• Cutting‑edge capabilities – Cloud enables you to access the latest technology – such as artificial intelligence, machine learning, or augmented reality – to solve business problems.

The technology sector and, dare we say it, the consulting sector too, is apt to make a lot of noise about ‘the next big thing’. But in the case of Cloud, the hype has been thoroughly warranted – Cloud is helping to transform business.

Cloud. Impact.
Cloud has helped to support the emergence of many new, transformative technologies. The integration of emerging technologies such as AI, VR and machine learning into the solutions provided by the major Cloud platforms is driving a new wave of innovation and spawning a host of exciting opportunities in business, for example:

  • The major Cloud providers such as AWS, Google Cloud Platform, and Microsoft Azure now provide ‘out‑of‑the‑box’ solutions that make it easy for businesses to access AI and machine‑learning capabilities, accessible through APIs.
  • Rather than building a ‘recommendation engine’ from scratch, e‑commerce companies can now simply access and plug in an‑off‑the‑shelf engine.
  • Using readily available video intelligence modules, developers can now extract actionable insights from video files, without having to develop machine‑learning or computer‑vision models themselves.
  • Similar modules can now provide a fully managed service to easily and securely connect, manage, and analyse data from globally dispersed IoT devices. Modules like these could be used to support a huge range of services, for example to create a system that automatically detects cracks in pipelines and alerts maintenance engineers to attend.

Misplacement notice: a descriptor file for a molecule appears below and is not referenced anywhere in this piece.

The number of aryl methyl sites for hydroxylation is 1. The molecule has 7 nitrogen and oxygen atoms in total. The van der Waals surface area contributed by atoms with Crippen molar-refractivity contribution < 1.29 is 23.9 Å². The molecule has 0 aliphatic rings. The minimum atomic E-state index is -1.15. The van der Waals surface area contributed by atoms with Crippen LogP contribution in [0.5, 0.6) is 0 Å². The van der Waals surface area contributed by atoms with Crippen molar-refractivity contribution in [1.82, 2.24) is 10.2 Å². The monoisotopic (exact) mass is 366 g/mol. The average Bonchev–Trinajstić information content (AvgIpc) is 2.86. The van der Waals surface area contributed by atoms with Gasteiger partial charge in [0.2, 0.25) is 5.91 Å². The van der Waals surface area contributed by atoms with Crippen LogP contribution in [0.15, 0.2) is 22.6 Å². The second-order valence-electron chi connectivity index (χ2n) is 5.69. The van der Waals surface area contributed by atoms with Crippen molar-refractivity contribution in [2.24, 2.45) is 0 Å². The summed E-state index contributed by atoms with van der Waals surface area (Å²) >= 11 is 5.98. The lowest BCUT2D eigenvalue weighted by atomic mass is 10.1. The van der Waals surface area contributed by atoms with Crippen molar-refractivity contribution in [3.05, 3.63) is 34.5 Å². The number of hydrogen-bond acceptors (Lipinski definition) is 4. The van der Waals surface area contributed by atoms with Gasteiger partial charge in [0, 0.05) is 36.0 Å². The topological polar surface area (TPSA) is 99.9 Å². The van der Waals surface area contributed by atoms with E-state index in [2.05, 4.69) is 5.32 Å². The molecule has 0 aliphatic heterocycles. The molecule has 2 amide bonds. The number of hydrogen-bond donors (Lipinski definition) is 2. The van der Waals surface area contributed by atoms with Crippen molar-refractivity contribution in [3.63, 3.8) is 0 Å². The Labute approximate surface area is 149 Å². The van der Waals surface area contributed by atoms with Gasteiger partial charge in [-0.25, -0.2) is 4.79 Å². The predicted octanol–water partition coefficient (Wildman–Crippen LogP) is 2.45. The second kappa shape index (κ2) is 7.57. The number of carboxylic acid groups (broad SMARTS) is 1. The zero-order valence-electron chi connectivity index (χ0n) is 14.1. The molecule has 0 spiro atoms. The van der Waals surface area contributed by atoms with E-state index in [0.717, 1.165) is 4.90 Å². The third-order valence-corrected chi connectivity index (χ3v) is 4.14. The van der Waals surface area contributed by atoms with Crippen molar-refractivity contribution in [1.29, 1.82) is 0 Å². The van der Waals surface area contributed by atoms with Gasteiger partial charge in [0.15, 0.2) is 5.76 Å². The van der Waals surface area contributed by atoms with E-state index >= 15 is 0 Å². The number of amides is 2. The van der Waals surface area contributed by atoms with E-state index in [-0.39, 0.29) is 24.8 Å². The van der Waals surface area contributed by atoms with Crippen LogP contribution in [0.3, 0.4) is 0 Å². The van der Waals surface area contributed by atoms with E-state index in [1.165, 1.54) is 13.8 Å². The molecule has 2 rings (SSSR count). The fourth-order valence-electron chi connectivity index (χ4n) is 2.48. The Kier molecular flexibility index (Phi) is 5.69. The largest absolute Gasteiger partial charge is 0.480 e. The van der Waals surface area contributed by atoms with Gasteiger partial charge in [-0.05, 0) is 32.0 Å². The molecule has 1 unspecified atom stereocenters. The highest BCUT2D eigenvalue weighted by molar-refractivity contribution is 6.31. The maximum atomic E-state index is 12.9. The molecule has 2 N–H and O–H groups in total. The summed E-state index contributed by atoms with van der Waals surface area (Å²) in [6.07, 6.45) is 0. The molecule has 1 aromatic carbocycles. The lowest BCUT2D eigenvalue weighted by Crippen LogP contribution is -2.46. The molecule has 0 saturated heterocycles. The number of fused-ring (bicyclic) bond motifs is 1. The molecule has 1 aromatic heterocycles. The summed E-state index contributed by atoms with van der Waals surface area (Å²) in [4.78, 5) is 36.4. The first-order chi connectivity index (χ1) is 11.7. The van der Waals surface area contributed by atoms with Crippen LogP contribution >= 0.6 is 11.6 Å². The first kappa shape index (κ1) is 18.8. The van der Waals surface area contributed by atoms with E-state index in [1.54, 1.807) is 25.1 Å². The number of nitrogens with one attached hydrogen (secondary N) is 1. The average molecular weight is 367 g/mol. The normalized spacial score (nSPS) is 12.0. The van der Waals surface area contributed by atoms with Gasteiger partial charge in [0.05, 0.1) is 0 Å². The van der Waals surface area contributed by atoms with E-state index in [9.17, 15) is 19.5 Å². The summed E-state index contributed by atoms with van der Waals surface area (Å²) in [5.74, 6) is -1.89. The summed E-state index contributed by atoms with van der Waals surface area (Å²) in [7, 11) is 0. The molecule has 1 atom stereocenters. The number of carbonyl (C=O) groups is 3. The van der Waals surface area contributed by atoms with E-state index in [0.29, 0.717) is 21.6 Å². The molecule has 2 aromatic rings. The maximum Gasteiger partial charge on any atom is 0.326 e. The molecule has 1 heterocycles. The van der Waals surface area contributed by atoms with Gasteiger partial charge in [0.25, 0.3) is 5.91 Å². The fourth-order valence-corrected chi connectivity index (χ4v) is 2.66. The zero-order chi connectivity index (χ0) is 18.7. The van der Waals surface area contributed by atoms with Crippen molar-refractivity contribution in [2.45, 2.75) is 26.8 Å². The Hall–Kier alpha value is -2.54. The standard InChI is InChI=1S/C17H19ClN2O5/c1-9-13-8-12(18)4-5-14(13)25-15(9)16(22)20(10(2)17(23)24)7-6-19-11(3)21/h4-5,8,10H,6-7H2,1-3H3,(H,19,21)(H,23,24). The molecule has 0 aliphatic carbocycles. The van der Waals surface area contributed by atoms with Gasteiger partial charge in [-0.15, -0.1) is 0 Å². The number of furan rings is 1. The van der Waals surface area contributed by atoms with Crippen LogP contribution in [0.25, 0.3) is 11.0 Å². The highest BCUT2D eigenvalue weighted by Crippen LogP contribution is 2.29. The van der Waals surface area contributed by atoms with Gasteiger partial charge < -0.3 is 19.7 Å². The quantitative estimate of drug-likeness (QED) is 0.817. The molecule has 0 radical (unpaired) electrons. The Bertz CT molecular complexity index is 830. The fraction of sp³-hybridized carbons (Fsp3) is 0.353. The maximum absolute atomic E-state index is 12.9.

Most of these solutions are data intensive and require immense processing power which makes them very suitable for Cloud. So, as well as combining with emerging technologies to provide sophisticated new solutions, Cloud is, in itself a key enabler for building these solutions. The key point here is that a better understanding of the native capabilities of Cloud platforms is important for all business leaders because it can inspire different thinking – a wider understanding of what might truly be possible for your business. Ultimately, this is the power of Cloud fluency.

Cloud. Challenges.

Let’s not be coy about this: migrating to the Cloud is a big deal. It’s not easy, fast or cheap and you will almost certainly encounter challenges along the way. Large organisations in particular sometimes struggle to scale their Cloud programmes because of the interconnectedness of the elements that need to change: the perceived enormity of the task leads to organisational inertia (or even resistance). So, let’s address the feeling of ‘it’s all too much’ by breaking down the challenges and obstacles into manageable chunks.

Here are some of the most common pitfalls in Cloud transformation and some steps to address them: